Workers must be trained on the hazards of working with products containing methylene chloride and what precautions to take, for example:

  • avoid spraying methylene chloride-based products, and leave the room immediately after application to minimize exposure;

  • ensure adequate ventilation; ventilating with a bathroom fan is not sufficient

  • wear appropriate personal protective equipment, such as respirators, gloves and eye protection; and

  • use long-handled tools to avoid leaning into bathtubs.

These products will contain additional ingredients which may present additional hazards. Consult the Safety Data Sheet for information on all of the hazards and control measures relevant to the product.

Read the full alert from OSHA and NIOSH.

CCOHS Resources

How to work safely with very toxic chemicals, OSH Answers

Methylene Chloride, OSH Answers

CHEMINFO database: how to identify workplace chemical hazards and how to work safely with these chemicals, including specific information on appropriate respiratory protection and protective gloves

Health and Safety To Go

Podcasts: Cardiovascular Disease and Ganglion Cystsprint this article

This month's Health and Safety To Go! podcasts discuss the causes and effects of cardiovascular disease and feature an encore presentation on ganglion cysts.

Feature podcast: Heart Health at Work

Heart disease and stroke are two of the three leading causes of death in Canada. Matthew Mayer, Senior Specialist, Mission Information, from the Heart and Stroke Foundation of Canada, discusses the causes and effects of cardiovascular disease- conditions that disrupt the function or mechanics of the heart and brain. He explains how to identify and respond to emergency events in the workplaces, and what employers can do to address the issue.

The podcast runs 11:04 minutes. Listen to the podcast now.

Encore Podcast: Just a Bump or a Ganglion Cyst?

You may find out that the unsightly bump on your hand or wrist causing you pain or discomfort is a "ganglion cyst", and it may be caused by the type of work you do. This podcast from CCOHS talks more about ganglions, what causes them, and how you may prevent them.

The podcast runs 2:29 minutes. Listen to the podcast now.

CCOHS produces free monthly podcasts on a wide variety of topics designed to keep you current with information, tips, and insights into the health, safety, and well-being of working Canadians. You can download the audio segment to your computer or MP3 player and listen to it at your own convenience... or on the go!

See the complete list of podcast topics. Better yet, subscribe to the series on iTunes and don't miss a single episode.


Global GHS for Workersprint this article

For many years work has been underway to develop an international, standardized hazard classification and communication system. Now after more than a decade of work, the new global system, the Globally Harmonized System of Classification and Labelling of Chemicals (GHS) is being implemented around the world. To help you learn about GHS and how this system will be used in workplaces, CCOHS has developed an online course, Global GHS for Workers.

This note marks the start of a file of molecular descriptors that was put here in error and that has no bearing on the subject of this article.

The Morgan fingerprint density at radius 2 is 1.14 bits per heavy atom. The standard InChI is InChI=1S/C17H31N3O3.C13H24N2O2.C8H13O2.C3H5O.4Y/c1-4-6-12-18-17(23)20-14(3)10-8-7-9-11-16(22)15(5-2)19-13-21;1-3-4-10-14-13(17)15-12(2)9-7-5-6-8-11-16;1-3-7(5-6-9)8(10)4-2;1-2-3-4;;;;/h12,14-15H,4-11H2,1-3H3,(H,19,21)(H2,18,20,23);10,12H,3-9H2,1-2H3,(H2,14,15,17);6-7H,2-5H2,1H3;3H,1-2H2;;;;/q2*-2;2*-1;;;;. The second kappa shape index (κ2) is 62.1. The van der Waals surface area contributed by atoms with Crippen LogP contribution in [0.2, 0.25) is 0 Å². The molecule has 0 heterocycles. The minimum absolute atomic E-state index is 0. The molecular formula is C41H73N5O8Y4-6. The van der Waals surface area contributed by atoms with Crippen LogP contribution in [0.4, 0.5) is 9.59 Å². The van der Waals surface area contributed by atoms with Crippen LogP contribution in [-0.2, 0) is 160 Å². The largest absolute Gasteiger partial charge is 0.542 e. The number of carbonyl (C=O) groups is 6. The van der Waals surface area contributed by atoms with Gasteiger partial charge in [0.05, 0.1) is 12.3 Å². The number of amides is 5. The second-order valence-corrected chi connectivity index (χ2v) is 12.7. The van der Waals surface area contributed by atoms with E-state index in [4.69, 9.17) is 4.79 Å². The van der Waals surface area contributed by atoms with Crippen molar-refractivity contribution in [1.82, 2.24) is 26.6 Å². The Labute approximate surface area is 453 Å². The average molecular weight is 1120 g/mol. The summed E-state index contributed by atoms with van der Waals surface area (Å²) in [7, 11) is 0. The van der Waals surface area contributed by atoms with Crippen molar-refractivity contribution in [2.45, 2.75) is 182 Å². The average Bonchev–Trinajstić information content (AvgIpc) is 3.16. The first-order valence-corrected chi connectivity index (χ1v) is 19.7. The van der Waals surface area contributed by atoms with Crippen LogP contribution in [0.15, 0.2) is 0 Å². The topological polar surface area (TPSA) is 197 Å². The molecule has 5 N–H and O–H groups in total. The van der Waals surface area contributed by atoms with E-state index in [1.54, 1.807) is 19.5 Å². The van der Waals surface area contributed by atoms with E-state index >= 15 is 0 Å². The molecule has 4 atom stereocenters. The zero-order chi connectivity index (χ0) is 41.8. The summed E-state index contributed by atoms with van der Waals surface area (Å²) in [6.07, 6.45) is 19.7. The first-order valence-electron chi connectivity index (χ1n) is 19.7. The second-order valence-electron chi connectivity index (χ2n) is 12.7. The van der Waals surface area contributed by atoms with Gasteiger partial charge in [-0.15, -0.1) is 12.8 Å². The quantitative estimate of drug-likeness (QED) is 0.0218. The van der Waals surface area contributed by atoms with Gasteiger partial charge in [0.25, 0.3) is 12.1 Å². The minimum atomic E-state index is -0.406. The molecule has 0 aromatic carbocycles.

This one-hour course familiarizes you with GHS and how this system will be used in workplaces, and includes valuable practical advice and basic health and safety measures. Some of the general duties of employers and suppliers are also covered.

The information in this e-course is based on the publication "Globally Harmonized System of Classification and Labelling of Chemicals (GHS), 3rd revised edition". It provides a general overview of GHS, from a worker's perspective; however, does not reflect how GHS may be implemented in any specific jurisdiction or country.

The course is intended to help you understand GHS labels, the pictograms for each GHS hazard class and help you find additional information about hazards and protective measures from safety data sheets.

This course is delivered as an on-line e-learning course, designed to help you learn at your own pace and in your own environment at your own convenience.

Register for the course.

Other CCOHS resources:


WHMIS After GHS: An Introduction, free

WHMIS After GHS: How Suppliers Can Prepare, free

HazCom 2012 for Workers

Key topic page: Chemicals & Product Safety


GHS Pictograms and Hazards

MSDS -> SDS: Not Just Dropping the "M"


WHMIS After GHS Fact Sheets, free

WHMIS After GHS: Preparing for Change

Last Word

It's a Date! Upcoming Health and Safety Eventsprint this article

National Day of Mourning April 28

April 28th is National Day of Mourning in Canada. The flag on Parliament Hill will fly at half mast, we will pause, remember those who have lost their lives or been injured in the workplace, and reflect on how to prevent future tragedies.

You can wear your support with a Day of Mourning commemorative pin. Or, you can download and display the free posters in your workplace. Printed posters are also available at a cost. To receive your materials in time, you should place your orders by March 31st.

Steps for Life Walk May 5

On May 5, 2013 in cities across Canada, the Steps for Life 5 KM Walk will kick off North American Occupational Safety and Health (NAOSH) Week. The event is not only fun, it also helps spread the message that workplace injuries and illnesses are preventable. Steps for Life is the major fundraising event for Threads of Life, a national charitable organization dedicated to supporting families along their journey of healing who have suffered from a workplace fatality, life-altering illness or occupational disease.

Our CCOHS team will once again be walking in the Hamilton event. Dates and times vary across the country. Find the walk closest to you and put your team together. It will be a day to remember.

Learn more about how you can participate on the Steps for Life website.

North American Occupational Safety and Health (NAOSH) Week May 5-11

With the theme of "Are you as safe as you think?", organizations all over North America are planning their activities for Safety and Health Week. It is a time in which attention turns to the importance of preventing injury and illness in the workplace, at home and in the community. CCOHS will be presenting two webinars to help workplaces participate and help raise awareness of health and safety that will last beyond this special week. Stay tuned for further details.

More information

Learn more about the National Day of Mourning.

Download free Day of Mourning posters and order Day of Mourning pins.

Visit the Health and Safety (NAOSH) Week website and get inspired.

Learn more about Threads of Life.